May 23 (Bloomberg) -- They're settling in for the long haul
at the U.S. military prison at Guantanamo Bay, Cuba.
Even as U.S. officials including President George W. Bush
say they want to close it, work is almost finished on a $30
million state-of-the-art detention facility. More than 3,000
additional books are on their way to the library to help the 480
captured "enemy combatants" in the war on terrorism endure what
may be an indefinite stay.
"We will stay here and do our mission and do it well until
we no longer have a mission," U.S. Army Brigadier General Edward
Leacock, the deputy commander of the detention operation, said in
an interview this month at his headquarters on the 45-square-mile
naval base the U.S. has leased from Cuba since 1903.
Guantanamo presents the Bush administration with a military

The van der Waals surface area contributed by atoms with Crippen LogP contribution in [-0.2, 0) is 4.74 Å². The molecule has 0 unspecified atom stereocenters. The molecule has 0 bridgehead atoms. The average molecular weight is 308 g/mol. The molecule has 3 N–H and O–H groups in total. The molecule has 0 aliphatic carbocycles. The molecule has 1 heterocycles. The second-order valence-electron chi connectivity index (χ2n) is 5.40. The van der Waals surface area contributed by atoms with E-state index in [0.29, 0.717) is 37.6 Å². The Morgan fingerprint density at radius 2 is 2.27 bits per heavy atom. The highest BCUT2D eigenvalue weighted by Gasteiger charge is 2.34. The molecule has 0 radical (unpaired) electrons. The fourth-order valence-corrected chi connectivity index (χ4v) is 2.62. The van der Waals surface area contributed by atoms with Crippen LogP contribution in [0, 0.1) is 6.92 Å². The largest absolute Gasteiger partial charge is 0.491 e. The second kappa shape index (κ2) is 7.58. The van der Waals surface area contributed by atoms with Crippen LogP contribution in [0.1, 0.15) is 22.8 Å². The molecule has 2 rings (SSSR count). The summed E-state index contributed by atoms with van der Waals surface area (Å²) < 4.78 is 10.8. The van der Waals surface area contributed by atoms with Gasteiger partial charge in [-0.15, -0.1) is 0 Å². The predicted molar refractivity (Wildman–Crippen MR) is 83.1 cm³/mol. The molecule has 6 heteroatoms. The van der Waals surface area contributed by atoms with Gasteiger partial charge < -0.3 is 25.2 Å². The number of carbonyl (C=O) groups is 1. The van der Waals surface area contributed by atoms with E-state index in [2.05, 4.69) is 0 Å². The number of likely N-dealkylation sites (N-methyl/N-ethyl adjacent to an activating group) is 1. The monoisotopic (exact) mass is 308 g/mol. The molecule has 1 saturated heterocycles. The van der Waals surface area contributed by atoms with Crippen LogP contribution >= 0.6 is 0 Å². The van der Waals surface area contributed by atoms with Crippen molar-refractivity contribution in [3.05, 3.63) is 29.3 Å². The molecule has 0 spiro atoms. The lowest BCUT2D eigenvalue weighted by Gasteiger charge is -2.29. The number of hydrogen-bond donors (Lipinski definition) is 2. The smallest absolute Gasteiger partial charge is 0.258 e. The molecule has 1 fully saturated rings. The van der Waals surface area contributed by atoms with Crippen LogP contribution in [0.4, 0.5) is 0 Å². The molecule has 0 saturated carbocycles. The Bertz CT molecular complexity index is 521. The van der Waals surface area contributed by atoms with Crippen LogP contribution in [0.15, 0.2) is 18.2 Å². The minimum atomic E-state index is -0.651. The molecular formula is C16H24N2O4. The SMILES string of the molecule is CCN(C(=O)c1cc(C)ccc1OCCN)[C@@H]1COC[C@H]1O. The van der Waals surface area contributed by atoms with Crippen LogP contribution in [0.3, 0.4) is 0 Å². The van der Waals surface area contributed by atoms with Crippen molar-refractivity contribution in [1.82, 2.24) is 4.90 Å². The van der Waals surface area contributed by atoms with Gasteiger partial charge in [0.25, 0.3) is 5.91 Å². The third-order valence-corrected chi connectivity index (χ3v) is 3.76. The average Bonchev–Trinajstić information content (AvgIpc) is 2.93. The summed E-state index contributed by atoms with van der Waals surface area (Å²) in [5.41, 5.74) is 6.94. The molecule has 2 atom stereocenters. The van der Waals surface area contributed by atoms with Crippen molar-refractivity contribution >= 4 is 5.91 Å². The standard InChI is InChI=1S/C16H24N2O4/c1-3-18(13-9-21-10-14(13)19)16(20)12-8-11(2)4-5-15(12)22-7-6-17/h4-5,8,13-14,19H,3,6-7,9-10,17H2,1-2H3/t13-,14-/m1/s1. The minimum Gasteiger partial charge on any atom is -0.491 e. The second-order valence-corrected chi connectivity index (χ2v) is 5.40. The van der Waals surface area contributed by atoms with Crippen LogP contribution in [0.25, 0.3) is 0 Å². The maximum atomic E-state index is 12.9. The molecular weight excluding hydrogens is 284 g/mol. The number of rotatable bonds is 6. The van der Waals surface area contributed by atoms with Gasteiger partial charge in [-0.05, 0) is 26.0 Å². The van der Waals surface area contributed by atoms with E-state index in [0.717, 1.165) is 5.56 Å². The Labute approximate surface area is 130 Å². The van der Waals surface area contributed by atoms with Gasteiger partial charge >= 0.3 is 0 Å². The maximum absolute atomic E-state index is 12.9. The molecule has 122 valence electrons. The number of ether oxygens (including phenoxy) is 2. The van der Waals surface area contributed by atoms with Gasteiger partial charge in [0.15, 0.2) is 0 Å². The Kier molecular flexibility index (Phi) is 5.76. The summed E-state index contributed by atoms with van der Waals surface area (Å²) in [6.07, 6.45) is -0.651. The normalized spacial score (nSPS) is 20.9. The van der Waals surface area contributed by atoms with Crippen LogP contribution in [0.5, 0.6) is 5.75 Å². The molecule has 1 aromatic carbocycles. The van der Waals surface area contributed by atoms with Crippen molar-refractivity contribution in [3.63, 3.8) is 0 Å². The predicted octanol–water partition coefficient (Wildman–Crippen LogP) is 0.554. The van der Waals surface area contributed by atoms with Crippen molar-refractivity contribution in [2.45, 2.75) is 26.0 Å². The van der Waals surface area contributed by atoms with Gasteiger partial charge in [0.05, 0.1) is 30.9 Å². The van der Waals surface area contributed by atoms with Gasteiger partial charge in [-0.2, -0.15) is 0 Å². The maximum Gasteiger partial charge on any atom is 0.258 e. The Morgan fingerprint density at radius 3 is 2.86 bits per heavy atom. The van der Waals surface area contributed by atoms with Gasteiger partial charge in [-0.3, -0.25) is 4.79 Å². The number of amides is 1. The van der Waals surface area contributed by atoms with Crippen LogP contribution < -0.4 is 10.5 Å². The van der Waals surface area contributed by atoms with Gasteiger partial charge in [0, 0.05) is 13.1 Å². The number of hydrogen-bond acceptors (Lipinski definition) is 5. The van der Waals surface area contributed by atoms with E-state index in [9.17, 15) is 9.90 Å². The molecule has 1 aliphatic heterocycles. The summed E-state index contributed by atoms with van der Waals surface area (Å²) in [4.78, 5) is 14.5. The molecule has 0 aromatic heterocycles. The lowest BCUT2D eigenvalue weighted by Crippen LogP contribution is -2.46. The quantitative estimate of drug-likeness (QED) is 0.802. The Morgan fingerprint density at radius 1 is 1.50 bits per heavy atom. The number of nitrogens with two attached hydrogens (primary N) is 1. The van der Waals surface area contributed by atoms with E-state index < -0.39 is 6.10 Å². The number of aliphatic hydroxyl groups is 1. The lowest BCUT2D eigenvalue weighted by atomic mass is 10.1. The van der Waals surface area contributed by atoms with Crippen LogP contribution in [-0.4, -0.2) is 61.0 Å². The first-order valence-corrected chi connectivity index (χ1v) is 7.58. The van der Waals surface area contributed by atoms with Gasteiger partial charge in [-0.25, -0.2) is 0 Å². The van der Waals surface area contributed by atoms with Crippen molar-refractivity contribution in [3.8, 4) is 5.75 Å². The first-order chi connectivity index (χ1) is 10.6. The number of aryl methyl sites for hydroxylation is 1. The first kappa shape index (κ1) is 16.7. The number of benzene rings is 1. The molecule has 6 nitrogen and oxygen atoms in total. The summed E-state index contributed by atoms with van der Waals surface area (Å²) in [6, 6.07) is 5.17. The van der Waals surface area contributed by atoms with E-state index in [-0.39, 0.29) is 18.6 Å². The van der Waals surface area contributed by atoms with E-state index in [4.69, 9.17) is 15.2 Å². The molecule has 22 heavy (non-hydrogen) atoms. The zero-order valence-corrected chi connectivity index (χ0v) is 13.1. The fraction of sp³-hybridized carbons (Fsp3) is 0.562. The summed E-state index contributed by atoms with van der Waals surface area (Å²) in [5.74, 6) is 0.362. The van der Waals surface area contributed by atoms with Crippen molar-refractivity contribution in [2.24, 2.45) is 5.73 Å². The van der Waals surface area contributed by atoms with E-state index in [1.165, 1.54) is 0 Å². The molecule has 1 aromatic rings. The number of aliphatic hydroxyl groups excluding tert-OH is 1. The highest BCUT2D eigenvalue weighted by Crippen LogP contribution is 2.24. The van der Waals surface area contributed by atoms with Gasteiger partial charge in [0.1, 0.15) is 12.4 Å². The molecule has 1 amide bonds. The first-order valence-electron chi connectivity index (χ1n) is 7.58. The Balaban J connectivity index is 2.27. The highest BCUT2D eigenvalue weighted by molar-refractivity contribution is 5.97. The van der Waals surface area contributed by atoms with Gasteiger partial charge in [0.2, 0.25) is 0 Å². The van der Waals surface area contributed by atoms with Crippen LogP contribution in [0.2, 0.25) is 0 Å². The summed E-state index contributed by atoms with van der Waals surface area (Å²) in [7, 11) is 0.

and legal quandary. The war-crimes trials the military plans to
hold for some detainees may be halted by the U.S. Supreme Court,
while the release of other prisoners is being stymied by concern
that they may be tortured by their governments or resume
"No one would like to shut down Guantanamo more than this
administration," Secretary of State Condoleezza Rice said on
NBC's "Meet the Press" on May 21. The problem, she said, is
what to do "with the hundreds of dangerous people there who were
caught on the battlefield, who are known to have connections, who
regularly say that, if they're released, they're going to go back
to killing Americans."
Guantanamo has been a lightning rod for controversy since it
opened in January 2002 to hold those described by Defense